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MIT’s Demaine Wins ‘Genius Grant’

By Brian Loux


The Tech: So let me get this straight: What’s your birthdate?

Erik D. Demaine: February 28, 1981.

TT: OK, that makes you ten months older than me. And roughly, what’s your MIT salary?

Demaine: My salary? About $75,000.

TT: OK, now we’ll add that to the half-million you just got, and now we’ll look at my loans... this interview is over.

Demaine: What? You still got ten months!

Professor of Computer Science Erik D. Demaine, the youngest professor at MIT, is now also the winner of a prestigious MacArthur Fellowship.

The so-called “Genius Grant” is a monetary award of $500,000 given by the John D. and Catherine T. MacArthur Foundation to “recognize the importance of individual creativity in society by finding people who are creative in their field ... and will go on to do great things,” said Roy Boyer, associate vice president for public affairs of the MacArthur Foundation.

Demaine is largely known for his creative work involving algorithms and computational geometry, or using folding algorithms to examine the results that can be generated. Demaine’s interest in the field began when his father began to teach him origami. The field has mushroomed in recent years as more and more applications for the field -- such as protein folding -- are discovered.

“There are a lot of [areas of research] that have been passed over, ... a lot of basic questions that nobody ever asked,” Demaine said, recognizing that knot theory had a similar history. “It has led to some deep mathematics, like in knot theory. ... Whether [computational geometry] is a big area remains to be seen.”

Demaine is the 14th MIT professor to receive the foundation’s grant, joining professors such as Eric S. Lander in biology, Noam A. Chomsky in linguistics, and most recently, professor Sendhil Mullainathan in economics. Demaine is also the youngest recipient of the fellowship this year.

Unconventional schooling

With an unusually bright professor comes an unusual history. He was “home-schooled” by his father, Martin L. Demaine from age seven to twelve, which actually involved visiting various cities of North America, selling crafts to support their journey, and reading what captured his fancy in local libraries and bookstores.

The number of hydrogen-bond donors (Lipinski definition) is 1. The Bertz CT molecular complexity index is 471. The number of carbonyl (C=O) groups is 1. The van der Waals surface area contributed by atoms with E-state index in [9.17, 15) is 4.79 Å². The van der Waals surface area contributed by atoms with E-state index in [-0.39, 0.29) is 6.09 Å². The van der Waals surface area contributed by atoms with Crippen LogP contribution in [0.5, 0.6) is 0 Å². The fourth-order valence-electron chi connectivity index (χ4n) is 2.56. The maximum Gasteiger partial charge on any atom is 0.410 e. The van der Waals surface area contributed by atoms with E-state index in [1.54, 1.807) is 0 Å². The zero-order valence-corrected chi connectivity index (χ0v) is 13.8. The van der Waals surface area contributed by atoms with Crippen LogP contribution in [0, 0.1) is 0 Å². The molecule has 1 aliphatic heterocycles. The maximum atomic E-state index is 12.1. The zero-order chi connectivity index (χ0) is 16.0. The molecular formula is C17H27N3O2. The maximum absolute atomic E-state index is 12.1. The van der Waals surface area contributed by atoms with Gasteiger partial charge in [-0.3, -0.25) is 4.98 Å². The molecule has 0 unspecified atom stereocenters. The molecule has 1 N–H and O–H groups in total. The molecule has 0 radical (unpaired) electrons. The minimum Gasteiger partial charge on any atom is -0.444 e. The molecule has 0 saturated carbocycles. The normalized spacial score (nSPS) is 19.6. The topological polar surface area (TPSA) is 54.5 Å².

Demaine said that he did attend a public school in Miami Beach because of a girl who went there. “My father encouraged [me to] go, but when I realized she wasn’t interested in me, I stopped,” he said.

Demaine said that despite his unusual schooling, social interaction remained an integral part of his life. “Either by my dad’s design or by luck, I just hung out with kids when they returned home from school for the rest of the day,” he said.

At the age of 12, Demaine entered Dalhouise University in Halifax, Nova Scotia, to take advanced courses in the computer science department. The skeptical department heads were convinced of his merit when he aced the courses. He received his bachelor’s degree in two years and his PhD (at the University of Waterloo) in six.

In the same year, Demaine came to MIT with his father (who is a visiting scholar at MIT’s Laboratory for Computer Science). “I primarily came because it’s the top place for computer science, but now I realize I like the culture here,” he said. “People are excited about projects and love to jump in on them.”

While at MIT, Demaine has continued his research in puzzles, recently proving the game of Tetris is so difficult as to belong to a class of problems known as “NP-complete.”

“Essentially, I proved that it is computationally intractable -- or that the computer can’t necessarily win,” said Demaine. “If I told [the computer] all the pieces that will come, and it had infinite dexterity so falling pieces weren’t a concern, could [the computer] stay alive? And it can’t ... it’s what makes Tetris such a hard puzzle and what I think makes Tetris so fun to play.”

Colleagues congratulate Demaine

Many of Demaine’s colleagues have come forth to congratulate him on the honor.

“I was extremely happy,” said Anna Lubiw, an associate professor of Computer Science at the University of Waterloo and one of his PhD supervisors. “The award says it is for outstanding creativity and marked capacity for self-direction, and that’s Erik.”

Amidst colleagues’ praise for the professor’s academic accomplishments, there dwelt a strong respect for his warm and personable attitude.

“It really couldn’t happen to a more deserving and nicer guy,” said Joseph O’Rourke, chair of computer science at Smith College. “It’s a great confirmation of his work. It is amazing that we’re discovering things about paper folding, which has been around for thousands of years, and yet still there are so many deep mysteries about it.”

O’Rourke and Demaine are collaborating on a book entitled Folding and Unfolding, which first drew the foundation’s attention to Demaine’s work.

Demaine said that he is not too certain about how he will use the grant, which is free to be used as the recipient pleases. He said it will mostly help him travel and visit colleagues to do collaborative work, though he also mentioned constructing an art or architecture project based on mathematics.